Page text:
Artists more than able in their minds and spirit

Artists more than able in their minds and spirit

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Kong Nai, the blind Khmer chapei musician who not only plays the blues but lives them.

Cambodia recently showcased the creative talents of disabled individuals from around the region in a thought-provoking arts event at Chenla Theatre

We are encouraging disabled people to be stronger

ON DECEMBER 3, hundreds of people gathered at the park next to Wat Botum for a special ceremony – and to share talents and ideas – in celebration of the 26th International Day of Persons with Disabilities. This happy gathering was different from others in the park – though one could hardly tell at first glance – because most of the participants, who hailed from numerous NGOs, happened to be disabled.

The day has been an international observance promoted by the United Nations since 1992, typically organised by volunteers. In Cambodia this year’s event was co-organised by the Ministry of Social Affairs and the Cambodian Disabled People’s Organisation [CDPO].

Messages of support from both the King and prime minister were read to the 3,500-strong crowd. A representative from the CDPO, Ngin Saorath, later requested the government ratify the UN Convention on the Rights of Persons with Disabilities. After the serious business, however, games and wheelchair races started up, finishing the day on a fun note.

Two days later, on December 5, many of the same people showcased their abilities in the Spotlight 2009 arts performance, co-organised by London-based NGO Epic Arts and the Nippon Foundation. In front of Chenla Theatre, the strains of classical music, played by a group of disabled children near the theatre’s entrance, wafted over the street.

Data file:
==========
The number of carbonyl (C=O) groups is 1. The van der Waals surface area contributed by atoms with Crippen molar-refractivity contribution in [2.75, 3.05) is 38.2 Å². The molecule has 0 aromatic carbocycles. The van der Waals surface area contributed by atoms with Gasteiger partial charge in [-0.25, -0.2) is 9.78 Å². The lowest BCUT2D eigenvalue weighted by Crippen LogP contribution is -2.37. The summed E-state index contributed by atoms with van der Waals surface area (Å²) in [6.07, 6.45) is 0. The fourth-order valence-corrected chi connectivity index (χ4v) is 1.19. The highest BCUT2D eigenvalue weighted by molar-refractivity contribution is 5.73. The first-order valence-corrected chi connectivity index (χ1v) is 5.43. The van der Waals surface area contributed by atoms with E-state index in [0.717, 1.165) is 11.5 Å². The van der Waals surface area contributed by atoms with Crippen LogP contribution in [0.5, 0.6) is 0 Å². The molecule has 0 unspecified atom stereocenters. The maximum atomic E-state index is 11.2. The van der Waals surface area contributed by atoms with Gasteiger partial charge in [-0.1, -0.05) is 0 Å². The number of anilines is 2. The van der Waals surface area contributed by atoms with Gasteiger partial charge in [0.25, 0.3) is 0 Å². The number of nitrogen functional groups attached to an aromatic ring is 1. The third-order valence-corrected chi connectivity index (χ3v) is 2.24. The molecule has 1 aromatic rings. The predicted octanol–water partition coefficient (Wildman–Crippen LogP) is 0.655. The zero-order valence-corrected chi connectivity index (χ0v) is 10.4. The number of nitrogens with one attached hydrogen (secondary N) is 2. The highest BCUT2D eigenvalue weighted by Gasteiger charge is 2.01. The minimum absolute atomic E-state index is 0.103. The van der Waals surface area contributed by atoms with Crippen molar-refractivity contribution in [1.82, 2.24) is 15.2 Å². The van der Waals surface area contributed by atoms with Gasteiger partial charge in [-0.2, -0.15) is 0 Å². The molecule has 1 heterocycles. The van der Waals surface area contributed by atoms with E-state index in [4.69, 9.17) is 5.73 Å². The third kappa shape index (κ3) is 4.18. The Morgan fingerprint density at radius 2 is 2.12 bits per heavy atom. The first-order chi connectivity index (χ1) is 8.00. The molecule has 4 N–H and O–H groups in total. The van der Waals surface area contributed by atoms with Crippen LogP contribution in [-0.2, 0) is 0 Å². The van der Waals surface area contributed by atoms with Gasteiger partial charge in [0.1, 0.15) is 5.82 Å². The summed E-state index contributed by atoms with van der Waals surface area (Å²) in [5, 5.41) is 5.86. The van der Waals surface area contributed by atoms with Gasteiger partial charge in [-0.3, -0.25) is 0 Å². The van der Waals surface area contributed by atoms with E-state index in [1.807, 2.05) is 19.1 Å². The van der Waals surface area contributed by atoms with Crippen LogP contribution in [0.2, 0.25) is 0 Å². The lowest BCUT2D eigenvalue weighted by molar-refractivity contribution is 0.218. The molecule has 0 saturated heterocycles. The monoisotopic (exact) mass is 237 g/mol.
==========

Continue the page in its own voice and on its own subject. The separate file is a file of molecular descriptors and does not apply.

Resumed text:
The evening featured performers from Vietnam, Malaysia and the Philippines, as well as Cambodia. According to one of the Khmer performers, Kong Nai, a self-taught master of chapei, a traditional form of improvised songwriting often compared to American Delta blues: “People should have equal rights and values in society, even though they may be ‘disabled’ – because not every person shares the same physical abilities.”

In his song, the musician lyrically bemoaned the hardships of being blind since the age of 4.

As he didn’t expect to be offered other jobs, Kong Nai learnt to play chapei at age 13 and started performing at 15. This is one musician who not only sings the blues, but actually lives them.

At the song’s end, Kong Nai explained how sad handicapped people feel when they are mistreated: “Because I cannot see, I have been tricked into walking into objects to make people laugh.”

This year, Epic Arts, which employs some disabled workers in its Kampot and Phnom Penh offices, is compiling a database of disabled artists in Southeast Asia to facilitate regional collaboration.

“We are trying to connect people to develop their vocational skills on inclusive arts,” said Epic Arts’ project manager Marie de Pibrac. “We are also working to encourage disabled people to be stronger and show their abilities, not disabilities,” she added.

“I hope that after two years of our vocational training program, Epic Arts dancers will become professionals performing in Southeast Asia in 2010.”

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